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And how does Cubley and Merritt’s research translate into predicting what the future ecosystem will look like with the effects of climate change? Assuming that the future of the American West will be warmer and drier than it currently is, the research team can model what a future ecosystem might look like: At what point will more drought-resistant plants move in? If you change the flows of a river how will the vegetation respond? What would happen if water managers changed dam operations?

“What if climate change is twice as bad or what if it’s not as bad?” Merritt said. “We are scientists who predict change… We will be able to show predictions of what the vegetation will look like. It’s a model and a technique that can be used on any river anywhere.”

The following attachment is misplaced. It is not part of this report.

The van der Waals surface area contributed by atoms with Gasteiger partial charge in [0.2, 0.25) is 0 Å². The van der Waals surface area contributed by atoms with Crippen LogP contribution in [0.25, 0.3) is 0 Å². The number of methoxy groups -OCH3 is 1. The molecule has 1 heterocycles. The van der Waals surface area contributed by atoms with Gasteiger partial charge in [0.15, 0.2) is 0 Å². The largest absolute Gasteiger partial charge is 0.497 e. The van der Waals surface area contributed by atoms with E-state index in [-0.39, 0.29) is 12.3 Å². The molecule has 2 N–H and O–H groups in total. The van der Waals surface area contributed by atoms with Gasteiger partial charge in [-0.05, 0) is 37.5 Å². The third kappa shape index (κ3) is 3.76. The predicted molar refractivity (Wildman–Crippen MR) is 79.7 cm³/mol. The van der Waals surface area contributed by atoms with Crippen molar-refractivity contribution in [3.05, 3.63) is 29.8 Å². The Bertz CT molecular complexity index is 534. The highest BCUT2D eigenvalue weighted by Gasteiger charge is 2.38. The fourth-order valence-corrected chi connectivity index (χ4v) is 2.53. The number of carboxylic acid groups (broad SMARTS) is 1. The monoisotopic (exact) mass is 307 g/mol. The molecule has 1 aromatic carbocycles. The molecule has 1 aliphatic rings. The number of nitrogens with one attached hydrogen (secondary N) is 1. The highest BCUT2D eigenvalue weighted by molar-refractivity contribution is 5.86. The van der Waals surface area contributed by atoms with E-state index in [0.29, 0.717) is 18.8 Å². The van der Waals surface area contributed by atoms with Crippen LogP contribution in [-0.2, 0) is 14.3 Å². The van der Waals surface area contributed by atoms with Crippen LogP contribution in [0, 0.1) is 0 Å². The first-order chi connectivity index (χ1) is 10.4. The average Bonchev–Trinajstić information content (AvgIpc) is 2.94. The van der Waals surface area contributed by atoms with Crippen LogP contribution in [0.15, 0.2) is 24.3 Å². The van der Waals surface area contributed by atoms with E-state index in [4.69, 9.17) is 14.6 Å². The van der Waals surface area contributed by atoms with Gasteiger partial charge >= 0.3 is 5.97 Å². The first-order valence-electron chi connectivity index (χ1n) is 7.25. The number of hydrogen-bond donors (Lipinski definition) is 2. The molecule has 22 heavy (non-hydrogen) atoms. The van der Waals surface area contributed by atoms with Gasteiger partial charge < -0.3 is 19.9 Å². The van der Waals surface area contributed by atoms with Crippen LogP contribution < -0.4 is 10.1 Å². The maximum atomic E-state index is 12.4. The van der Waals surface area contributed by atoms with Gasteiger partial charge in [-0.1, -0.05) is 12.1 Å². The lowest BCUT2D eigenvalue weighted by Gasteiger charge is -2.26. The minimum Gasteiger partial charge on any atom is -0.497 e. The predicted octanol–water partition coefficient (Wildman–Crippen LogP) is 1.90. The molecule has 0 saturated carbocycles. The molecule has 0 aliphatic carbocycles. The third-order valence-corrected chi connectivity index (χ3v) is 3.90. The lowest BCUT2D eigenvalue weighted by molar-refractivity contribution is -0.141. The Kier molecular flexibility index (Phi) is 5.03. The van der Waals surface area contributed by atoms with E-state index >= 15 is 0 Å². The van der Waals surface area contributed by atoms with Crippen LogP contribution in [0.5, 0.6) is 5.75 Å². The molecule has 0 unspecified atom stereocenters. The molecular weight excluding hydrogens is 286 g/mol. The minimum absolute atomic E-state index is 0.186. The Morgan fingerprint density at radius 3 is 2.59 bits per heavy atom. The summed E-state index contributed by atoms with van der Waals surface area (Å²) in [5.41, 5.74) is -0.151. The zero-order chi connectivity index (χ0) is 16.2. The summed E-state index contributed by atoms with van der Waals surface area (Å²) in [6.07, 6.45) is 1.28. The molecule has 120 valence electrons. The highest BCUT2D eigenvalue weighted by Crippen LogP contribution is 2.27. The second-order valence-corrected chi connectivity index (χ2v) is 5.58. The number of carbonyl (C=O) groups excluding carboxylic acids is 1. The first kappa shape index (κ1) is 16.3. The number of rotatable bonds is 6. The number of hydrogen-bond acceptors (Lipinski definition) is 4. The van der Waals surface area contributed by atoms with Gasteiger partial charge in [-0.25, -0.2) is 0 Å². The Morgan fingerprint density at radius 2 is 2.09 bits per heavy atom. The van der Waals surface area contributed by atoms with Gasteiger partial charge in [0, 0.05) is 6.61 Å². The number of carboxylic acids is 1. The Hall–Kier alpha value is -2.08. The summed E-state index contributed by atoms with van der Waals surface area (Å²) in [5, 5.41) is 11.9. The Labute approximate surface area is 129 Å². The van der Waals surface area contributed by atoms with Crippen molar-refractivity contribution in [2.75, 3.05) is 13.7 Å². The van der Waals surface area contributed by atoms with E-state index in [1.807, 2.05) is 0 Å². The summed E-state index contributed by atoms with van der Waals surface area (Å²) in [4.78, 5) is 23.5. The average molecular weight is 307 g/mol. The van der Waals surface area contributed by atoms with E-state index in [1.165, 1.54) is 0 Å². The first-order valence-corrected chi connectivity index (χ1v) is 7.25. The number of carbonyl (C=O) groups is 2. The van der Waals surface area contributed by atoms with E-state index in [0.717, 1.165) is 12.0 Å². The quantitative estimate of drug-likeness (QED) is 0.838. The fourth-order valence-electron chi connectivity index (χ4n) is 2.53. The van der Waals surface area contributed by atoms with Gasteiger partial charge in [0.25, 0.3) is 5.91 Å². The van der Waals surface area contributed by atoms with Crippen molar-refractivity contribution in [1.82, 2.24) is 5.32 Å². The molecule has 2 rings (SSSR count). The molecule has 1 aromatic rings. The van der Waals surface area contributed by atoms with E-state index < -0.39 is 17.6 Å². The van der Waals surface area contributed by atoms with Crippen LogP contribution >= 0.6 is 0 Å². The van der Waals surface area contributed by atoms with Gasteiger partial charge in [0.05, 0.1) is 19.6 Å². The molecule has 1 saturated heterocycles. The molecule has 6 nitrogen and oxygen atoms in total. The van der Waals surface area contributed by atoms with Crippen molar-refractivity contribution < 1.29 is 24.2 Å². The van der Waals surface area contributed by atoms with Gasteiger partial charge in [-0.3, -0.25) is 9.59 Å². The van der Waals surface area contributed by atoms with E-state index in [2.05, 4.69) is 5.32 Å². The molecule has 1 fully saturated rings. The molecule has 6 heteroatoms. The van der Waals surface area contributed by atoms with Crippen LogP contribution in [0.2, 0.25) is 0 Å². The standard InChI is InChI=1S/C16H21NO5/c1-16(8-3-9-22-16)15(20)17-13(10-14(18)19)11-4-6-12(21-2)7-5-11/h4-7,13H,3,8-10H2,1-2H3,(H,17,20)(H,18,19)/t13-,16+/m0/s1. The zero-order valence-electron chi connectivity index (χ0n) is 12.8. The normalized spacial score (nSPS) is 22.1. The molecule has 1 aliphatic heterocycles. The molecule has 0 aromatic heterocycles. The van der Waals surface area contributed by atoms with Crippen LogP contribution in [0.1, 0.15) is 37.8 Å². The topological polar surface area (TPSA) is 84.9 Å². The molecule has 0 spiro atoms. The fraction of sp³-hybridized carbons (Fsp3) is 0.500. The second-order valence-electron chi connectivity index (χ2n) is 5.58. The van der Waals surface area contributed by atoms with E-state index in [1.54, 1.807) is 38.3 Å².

Do cryo holes hold the secret to ecosystem restoration?

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In three weeks, a team of scientists from CU Boulder will set out on the second of three annual expeditions to the polar deserts of Antarctica to conduct research that could have implications for how many types of ecosystems assemble, including the human gut microbiome.

Last winter, researchers Dorota Porazinska and Pacifica Sommers visited three glaciers in the Taylor Valley collecting samples from cryoconite holes. And what exactly is a cryoconite hole? (Called a cryo hole for short.) They are created when a tiny bit of airborne material made up of dirt, dust, soot and microbes blows onto a glacier. The dirt is dark-colored and absorbs solar radiation, warming and melting the snow beneath it. The microbe-laden dirk sinks down into the hole and creates a puddle at the bottom. In a feature that is unique to Antarctica, an ice lid usually freezes over the hole, creating a test tube of dirt and microbes sealed off from the rest of the world.